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Frontpage Slideshow | Copyright © 2006-2010 JoomlaWorks, a business unit of Nuevvo Webware Ltd.
Weavers of Dreams: The Brattleboro Food Co-op Turns 40 PDF Print E-mail

by Christine Holderness
June 2015

1975 was a watershed year. It saw the official end of the Vietnam War, Bill Gates founded Microsoft, the Vermont segment of Interstate Route 91 was nearing completion, and Patrick Leahy became the first and only Democrat from Vermont elected to the United States Senate. And the Brattleboro Food Co-op was incorporated in September of that year. Vermont was changing rapidly. Its population, which had been relatively stagnant for decades, leaped 14% in the 1960s and 15% in the 1970s. Many of these newcomers were young people, so-called “flatlanders” drawn to Vermont by visions of communal living and connecting with a rural lifestyle. Many shared a commitment to liberal politics and forging lives defined by activism, simplicity, and establishing alliances and organizations that reflected and strengthened their evolving visions and values.

According to Tom Ehrenberg, “We were movement people involved in civil rights and ending the war in Vietnam. We subscribed to Mother Jones and we all had copies of the Whole Earth Catalog. Starting the Co-op was an extension of our politics.” An interest in locally sourced food and rediscovering older ways of growing organic and healthy foods was gaining momentum throughout Vermont and the entire United States. The period from 1960 to 1980 saw the beginning of thousands of food co-ops, restaurants, farms, and bakeries that blended social experiment, counterculture exclamation point, economic utopia, and revolutionary statement.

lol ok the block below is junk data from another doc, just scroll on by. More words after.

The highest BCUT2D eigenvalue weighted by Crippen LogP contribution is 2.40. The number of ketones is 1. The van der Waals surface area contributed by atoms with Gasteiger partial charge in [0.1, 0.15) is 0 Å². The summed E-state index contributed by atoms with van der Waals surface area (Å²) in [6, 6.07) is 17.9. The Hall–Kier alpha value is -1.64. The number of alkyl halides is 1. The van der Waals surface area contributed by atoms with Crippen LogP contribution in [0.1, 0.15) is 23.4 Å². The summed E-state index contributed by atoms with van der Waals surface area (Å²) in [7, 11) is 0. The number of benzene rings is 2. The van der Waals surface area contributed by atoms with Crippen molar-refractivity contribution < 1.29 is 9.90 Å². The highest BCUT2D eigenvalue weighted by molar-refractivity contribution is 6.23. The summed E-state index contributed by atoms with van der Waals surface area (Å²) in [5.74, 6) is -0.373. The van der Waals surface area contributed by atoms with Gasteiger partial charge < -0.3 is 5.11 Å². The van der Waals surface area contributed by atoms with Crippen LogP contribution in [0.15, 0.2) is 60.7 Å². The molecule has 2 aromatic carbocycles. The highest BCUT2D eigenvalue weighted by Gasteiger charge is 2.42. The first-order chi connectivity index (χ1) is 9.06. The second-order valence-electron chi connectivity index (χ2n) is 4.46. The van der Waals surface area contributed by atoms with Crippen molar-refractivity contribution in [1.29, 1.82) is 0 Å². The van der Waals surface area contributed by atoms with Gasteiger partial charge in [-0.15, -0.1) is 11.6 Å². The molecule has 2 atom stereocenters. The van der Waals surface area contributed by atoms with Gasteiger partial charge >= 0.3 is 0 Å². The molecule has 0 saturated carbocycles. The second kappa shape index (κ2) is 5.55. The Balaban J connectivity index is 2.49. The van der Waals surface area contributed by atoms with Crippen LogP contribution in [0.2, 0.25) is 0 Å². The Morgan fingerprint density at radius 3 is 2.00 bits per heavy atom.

Charlene Morse notes, “The Co-op was a big part of why we moved to Brattleboro in 1976.  It was a magical place.” The Common Ground was the first vegetarian restaurant in New England when it opened in Brattleboro on Elliott Street in 1971, operating as a worker-owned collective for over 30 years, before closing in 2007. The Common Ground served as both a business model for cooperative decisions and ownership and a gathering place for dinners and “long, long meetings” that eventually lead to the formation of a local Brattleboro food-buying collective: the embryonic Brattleboro Food Co-op.

 “The co-op ideal of a democratically controlled business owned by the members was very attractive. At the time I thought the beginning and growth of co-ops would change the world,” declares Woody Bernhard, a longtime Marlboro resident and early Co-op member. Initially located in the Green Mountain Health Center on High Street, in a basement with a dirt floor, pre-orders for grains, vegetables, and dairy products were placed weekly. Those who had access to pickup trucks were particularly revered. Everyone, adults and children alike, contributed and worked. An early member recalls,  “We routinely put in 10 to 12 hour days.”